This has no formal status yet, but clearly it does not conflict with the DOI so much as expand upon it.


URLs are intrinsically unstable since they only denote the location of an object on the Web, which can change. Setting up aliases to reroute can be done, but this is not sufficiently regulated.

Persistent URLs (PURLs) and Uniform Resource Names (URNs) have both been proposed to overcome the URL problem, but they are still Web-oriented, and based on the naming and addressing protocols that apply here. The DOI is not limited to any one electronic environment, and it could be used as part of a URN. (CNRI handles are also URN-friendly, but not limited to the Web.)

Outstanding issues

Many of these issues are discussed more fully in Lynch7, Paskin8, Bide9, Simmonds5 and Berinstein10, for example. These are all well worth reading to get a fuller flavour of current debates.

1. What is the capacity of the system? Will it scale up to cope with the enormous amount of material that, in principle, could be identified to a very granular level?

2. How do we deal with legacy material? It would be possible to assign DOIs to archival material, but how far back do we go?

3. How do we deal with manifestations and versions? A manifestation is the same content in another form (e.g. hardback and paperback, or TIFF and PDF); a version is different content (e.g. edited, annotated, or translated). Should separate DOIs be assigned for each manifestation and for each version?

4. Persistence of identification need not imply persistence of access. There will come a point when the object is no longer being made available (the electronic equivalent of being put out of print) - how will this be managed? Will the directory be purged or does it continue growing?

5. Even with regulation, the system still relies on publishers keeping the directory informed, or on them replying to prompts from the directory. If compliance is enforced through punitive measures (such as expulsion from the scheme or fines), would there then need to be an appeals procedure? In a litigious culture, this may be a real problem.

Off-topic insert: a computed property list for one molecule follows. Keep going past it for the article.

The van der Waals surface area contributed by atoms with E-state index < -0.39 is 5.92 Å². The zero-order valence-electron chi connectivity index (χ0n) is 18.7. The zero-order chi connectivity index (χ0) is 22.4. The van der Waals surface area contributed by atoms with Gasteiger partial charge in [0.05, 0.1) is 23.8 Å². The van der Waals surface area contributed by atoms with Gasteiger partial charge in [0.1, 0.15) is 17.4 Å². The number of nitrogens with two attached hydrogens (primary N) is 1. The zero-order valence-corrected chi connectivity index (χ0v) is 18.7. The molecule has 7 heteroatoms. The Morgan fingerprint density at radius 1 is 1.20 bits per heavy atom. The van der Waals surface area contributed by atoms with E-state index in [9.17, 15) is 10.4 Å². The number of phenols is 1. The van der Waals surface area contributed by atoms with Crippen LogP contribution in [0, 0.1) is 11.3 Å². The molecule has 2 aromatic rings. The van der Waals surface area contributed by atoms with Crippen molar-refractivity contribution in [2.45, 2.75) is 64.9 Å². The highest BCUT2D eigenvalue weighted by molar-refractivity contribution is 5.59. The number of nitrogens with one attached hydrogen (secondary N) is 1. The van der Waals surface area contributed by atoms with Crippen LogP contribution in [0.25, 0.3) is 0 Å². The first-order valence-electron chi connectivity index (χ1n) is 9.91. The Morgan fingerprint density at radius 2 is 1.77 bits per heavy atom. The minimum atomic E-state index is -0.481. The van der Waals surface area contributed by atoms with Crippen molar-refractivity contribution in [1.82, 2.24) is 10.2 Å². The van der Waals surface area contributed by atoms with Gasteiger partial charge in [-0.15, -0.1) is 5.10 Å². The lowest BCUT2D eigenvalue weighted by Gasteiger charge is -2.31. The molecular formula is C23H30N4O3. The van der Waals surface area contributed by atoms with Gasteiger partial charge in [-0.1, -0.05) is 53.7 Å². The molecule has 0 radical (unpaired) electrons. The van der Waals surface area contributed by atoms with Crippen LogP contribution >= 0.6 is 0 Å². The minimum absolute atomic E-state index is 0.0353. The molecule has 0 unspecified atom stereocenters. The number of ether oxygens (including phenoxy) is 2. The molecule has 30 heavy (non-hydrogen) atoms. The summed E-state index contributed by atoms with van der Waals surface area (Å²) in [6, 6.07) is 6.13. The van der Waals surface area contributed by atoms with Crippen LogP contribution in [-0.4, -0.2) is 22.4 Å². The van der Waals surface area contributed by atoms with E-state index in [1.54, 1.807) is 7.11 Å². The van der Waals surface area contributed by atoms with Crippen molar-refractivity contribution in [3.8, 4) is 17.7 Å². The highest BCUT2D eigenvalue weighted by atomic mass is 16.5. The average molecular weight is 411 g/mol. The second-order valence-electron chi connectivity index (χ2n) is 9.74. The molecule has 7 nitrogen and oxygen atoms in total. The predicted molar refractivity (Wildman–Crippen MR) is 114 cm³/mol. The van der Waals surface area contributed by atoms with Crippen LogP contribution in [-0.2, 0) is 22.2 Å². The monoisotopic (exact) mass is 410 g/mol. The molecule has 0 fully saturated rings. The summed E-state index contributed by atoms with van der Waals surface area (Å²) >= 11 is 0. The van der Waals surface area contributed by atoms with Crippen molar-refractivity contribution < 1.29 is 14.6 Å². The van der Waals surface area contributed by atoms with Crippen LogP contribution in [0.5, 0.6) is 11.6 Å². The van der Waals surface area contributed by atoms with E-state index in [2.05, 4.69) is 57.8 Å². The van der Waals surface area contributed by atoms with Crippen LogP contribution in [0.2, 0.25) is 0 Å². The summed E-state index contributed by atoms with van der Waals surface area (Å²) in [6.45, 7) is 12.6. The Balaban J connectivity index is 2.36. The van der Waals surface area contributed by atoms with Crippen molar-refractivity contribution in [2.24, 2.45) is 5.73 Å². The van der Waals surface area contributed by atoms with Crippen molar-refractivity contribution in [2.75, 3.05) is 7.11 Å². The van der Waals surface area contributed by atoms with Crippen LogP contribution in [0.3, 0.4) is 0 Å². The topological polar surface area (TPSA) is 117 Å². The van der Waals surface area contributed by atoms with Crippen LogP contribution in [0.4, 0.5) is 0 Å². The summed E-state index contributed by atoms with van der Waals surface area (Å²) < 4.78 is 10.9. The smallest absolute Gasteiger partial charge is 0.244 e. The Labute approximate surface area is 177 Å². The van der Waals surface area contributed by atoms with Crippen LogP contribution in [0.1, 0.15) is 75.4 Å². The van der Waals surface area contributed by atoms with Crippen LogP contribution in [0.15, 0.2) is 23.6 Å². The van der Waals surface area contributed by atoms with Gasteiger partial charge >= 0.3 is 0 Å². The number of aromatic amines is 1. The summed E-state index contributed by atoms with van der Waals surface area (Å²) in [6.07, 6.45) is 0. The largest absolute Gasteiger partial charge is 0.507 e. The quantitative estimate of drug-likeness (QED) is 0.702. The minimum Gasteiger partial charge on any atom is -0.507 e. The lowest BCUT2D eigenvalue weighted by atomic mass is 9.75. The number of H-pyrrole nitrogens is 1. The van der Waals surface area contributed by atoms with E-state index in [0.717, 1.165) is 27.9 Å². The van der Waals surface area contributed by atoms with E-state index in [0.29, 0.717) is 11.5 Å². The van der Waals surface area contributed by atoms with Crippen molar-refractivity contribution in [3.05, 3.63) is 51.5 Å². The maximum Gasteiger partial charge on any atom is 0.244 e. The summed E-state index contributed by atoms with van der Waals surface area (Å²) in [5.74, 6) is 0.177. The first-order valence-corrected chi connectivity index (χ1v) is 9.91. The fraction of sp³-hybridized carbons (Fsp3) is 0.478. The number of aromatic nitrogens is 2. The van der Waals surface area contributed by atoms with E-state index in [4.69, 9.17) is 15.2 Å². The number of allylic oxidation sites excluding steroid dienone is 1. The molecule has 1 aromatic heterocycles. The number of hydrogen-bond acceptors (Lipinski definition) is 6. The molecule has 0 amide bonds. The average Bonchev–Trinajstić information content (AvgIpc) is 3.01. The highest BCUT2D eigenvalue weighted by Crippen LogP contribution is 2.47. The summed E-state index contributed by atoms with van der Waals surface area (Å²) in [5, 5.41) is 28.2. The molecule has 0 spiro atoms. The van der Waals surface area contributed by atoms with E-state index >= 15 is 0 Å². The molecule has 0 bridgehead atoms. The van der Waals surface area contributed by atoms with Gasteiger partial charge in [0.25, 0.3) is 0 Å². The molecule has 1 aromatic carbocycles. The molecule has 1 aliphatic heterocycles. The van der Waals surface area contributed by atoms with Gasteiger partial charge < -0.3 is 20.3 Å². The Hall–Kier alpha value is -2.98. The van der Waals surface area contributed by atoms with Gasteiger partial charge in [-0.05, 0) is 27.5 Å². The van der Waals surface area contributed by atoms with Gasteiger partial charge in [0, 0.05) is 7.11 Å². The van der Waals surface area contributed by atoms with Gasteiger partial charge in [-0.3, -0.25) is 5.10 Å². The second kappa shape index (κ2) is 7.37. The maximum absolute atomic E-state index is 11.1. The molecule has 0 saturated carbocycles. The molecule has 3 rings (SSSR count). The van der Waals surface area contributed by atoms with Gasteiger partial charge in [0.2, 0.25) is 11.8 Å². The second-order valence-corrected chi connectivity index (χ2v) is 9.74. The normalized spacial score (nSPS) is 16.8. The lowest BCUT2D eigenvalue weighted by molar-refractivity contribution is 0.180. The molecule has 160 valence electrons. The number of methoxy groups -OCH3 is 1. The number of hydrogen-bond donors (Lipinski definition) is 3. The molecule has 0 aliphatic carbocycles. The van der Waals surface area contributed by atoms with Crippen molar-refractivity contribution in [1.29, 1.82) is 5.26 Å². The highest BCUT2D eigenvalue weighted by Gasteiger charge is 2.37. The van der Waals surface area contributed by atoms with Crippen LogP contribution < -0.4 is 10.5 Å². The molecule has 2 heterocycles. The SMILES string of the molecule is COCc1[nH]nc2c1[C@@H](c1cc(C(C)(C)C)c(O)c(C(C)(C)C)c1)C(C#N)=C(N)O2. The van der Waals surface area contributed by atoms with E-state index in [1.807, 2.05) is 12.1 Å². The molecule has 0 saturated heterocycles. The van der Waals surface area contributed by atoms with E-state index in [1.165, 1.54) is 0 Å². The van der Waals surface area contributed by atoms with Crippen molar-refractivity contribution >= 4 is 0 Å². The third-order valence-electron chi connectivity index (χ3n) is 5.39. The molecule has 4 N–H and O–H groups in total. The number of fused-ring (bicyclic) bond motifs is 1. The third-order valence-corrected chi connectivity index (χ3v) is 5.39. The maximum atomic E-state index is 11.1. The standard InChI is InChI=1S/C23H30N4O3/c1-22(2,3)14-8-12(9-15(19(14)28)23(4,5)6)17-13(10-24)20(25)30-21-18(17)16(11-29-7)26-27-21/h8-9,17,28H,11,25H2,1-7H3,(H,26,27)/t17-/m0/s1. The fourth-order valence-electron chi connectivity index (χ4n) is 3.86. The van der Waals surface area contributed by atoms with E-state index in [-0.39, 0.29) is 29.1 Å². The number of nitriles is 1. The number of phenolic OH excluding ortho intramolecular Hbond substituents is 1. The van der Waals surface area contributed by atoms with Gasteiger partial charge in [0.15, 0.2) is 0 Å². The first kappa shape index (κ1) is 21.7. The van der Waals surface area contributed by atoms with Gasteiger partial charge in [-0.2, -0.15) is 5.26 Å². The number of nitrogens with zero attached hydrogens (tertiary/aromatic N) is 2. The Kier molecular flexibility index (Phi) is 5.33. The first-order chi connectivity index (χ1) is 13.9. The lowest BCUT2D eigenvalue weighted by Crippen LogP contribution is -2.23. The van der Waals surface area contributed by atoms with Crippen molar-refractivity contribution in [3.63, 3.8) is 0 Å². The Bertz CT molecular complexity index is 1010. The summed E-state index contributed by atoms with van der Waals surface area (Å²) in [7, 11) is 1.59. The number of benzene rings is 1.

6. The DOI has been introduced as a technology without a business model to match. However, this seems to me to be inevitable when one is dealing with enabling technologies. As mentioned above, the business models are being prototyped, and it is clear that, for commercial organizations, these will dictate the eventual uses of the DOI. At the time of writing, issues concerning operational governance, funding and commercial control of the system are still being finalized.

7. The DOI will need to be integrated into rights/permissions management, metadata standards, search-agent software, and secure transaction processing systems. It is planned that a transactions syntax will be developed by the end of this year.


The DOI is clearly a significant step forward in enabling electronic commerce or information transfer. Although there are still many areas requiring further discussion, the DOI story has been remarkable for its ready acceptance in a community not renowned for its collaborative nature. With such goodwill and commitment to make it work, this cross-industry initiative looks very much like an idea whose time has come.

Further reading

The Web site is excellent. The Gallery area has examples of the DOI in action, with contributions from Academic Press, the ALCS (Authors' Licensing and Collecting Society), Copyright Clearance Center, Elsevier, Houghton-Mifflin, the IPA, Scholastic, Shepard's, Springer-Verlag, and Wiley. The site can be found at (Please note: not .com, which is an adult site, causing much speculation as to what DOI could possible stand for in these circumstances!)


1. Anon., Coming soon: license plates for digital content, The Seybold Report on Internet Publishing, March 1997 1 (7), 28-29

2. Carvajal, D., An electronic sheriff to battle book rustling, New York Times, 22 September 1997.

3. Goetze, D., quoted in: Carvajal, D., Electronic branding praised at Frankfurt Book Fair, CyberTimes (the New York Times on the Web), 20 October 1997.

4. Leer, A., quoted in Taylor, S., DOI: Digital Object Identifier or Dis-Organized Idea?, Publishers Weekly, 10 November 1997.

5. Simmonds, A., The 21st Century ISBN, The Bookseller, 5 December 1997, 20-22.

6. Paskin, N., Information identifiers, Learned Publishing, April 1997, 10 (2), 136-156. Available at

7. Lynch, C., Identifiers and their role in networked information applications, ARL: A Bimonthly Newsletter of Research Library Issues and Actions, no. 194, October 1997. The Web version ( also has a very interesting response from Bill Arms of the CNRI.

8. Paskin, N., Digital information objects and the STM publisher, STM Annual Report 1997,. Available at

9. Bide, M., In search of the unicorn: the Digital Object Identifier from a user perspective. British National Bibliography Research Fund Report, November 1997. Available from BIC, 39-41 North Road, London N7 9DR, or at

10. Berinstein, P., DOI: a new identifier for journal content, Searcher, 6 (1), 72. Previously available at The article is no longer available.